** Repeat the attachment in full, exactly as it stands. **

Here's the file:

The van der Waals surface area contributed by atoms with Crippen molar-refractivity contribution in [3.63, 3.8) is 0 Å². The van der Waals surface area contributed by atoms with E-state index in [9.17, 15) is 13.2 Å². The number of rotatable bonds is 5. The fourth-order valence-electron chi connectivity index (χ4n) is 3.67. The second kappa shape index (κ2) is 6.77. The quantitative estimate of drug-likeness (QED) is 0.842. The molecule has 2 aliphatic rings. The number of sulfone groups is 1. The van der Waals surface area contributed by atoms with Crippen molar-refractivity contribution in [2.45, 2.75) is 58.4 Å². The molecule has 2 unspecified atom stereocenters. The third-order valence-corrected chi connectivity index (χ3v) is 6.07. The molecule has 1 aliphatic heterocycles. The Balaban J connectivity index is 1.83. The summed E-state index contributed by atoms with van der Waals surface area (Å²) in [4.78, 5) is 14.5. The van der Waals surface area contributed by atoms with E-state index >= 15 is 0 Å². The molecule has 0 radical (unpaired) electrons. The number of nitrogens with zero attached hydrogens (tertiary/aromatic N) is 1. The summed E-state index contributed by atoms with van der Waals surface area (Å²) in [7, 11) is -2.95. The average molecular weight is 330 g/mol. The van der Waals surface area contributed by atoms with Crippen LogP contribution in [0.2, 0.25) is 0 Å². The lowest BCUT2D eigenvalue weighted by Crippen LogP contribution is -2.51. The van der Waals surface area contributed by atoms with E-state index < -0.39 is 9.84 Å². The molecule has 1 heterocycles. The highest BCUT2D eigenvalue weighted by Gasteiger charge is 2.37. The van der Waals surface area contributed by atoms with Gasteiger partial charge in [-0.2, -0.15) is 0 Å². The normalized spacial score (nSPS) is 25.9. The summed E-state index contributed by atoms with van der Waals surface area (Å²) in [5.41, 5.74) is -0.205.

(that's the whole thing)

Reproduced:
The van der Waals surface area contributed by atoms with Crippen molar-refractivity contribution in [3.63, 3.8) is 0 Å². The van der Waals surface area contributed by atoms with E-state index in [9.17, 15) is 13.2 Å². The number of rotatable bonds is 5. The fourth-order valence-electron chi connectivity index (χ4n) is 3.67. The second kappa shape index (κ2) is 6.77. The quantitative estimate of drug-likeness (QED) is 0.842. The molecule has 2 aliphatic rings. The number of sulfone groups is 1. The van der Waals surface area contributed by atoms with Crippen molar-refractivity contribution in [2.45, 2.75) is 58.4 Å². The molecule has 2 unspecified atom stereocenters. The third-order valence-corrected chi connectivity index (χ3v) is 6.07. The molecule has 1 aliphatic heterocycles. The Balaban J connectivity index is 1.83. The summed E-state index contributed by atoms with van der Waals surface area (Å²) in [4.78, 5) is 14.5. The van der Waals surface area contributed by atoms with E-state index >= 15 is 0 Å². The molecule has 0 radical (unpaired) electrons. The number of nitrogens with zero attached hydrogens (tertiary/aromatic N) is 1. The summed E-state index contributed by atoms with van der Waals surface area (Å²) in [7, 11) is -2.95. The average molecular weight is 330 g/mol. The van der Waals surface area contributed by atoms with Crippen LogP contribution in [0.2, 0.25) is 0 Å². The lowest BCUT2D eigenvalue weighted by Crippen LogP contribution is -2.51. The van der Waals surface area contributed by atoms with E-state index < -0.39 is 9.84 Å². The molecule has 1 heterocycles. The highest BCUT2D eigenvalue weighted by Gasteiger charge is 2.37. The van der Waals surface area contributed by atoms with Gasteiger partial charge in [-0.2, -0.15) is 0 Å². The normalized spacial score (nSPS) is 25.9. The summed E-state index contributed by atoms with van der Waals surface area (Å²) in [5.41, 5.74) is -0.205.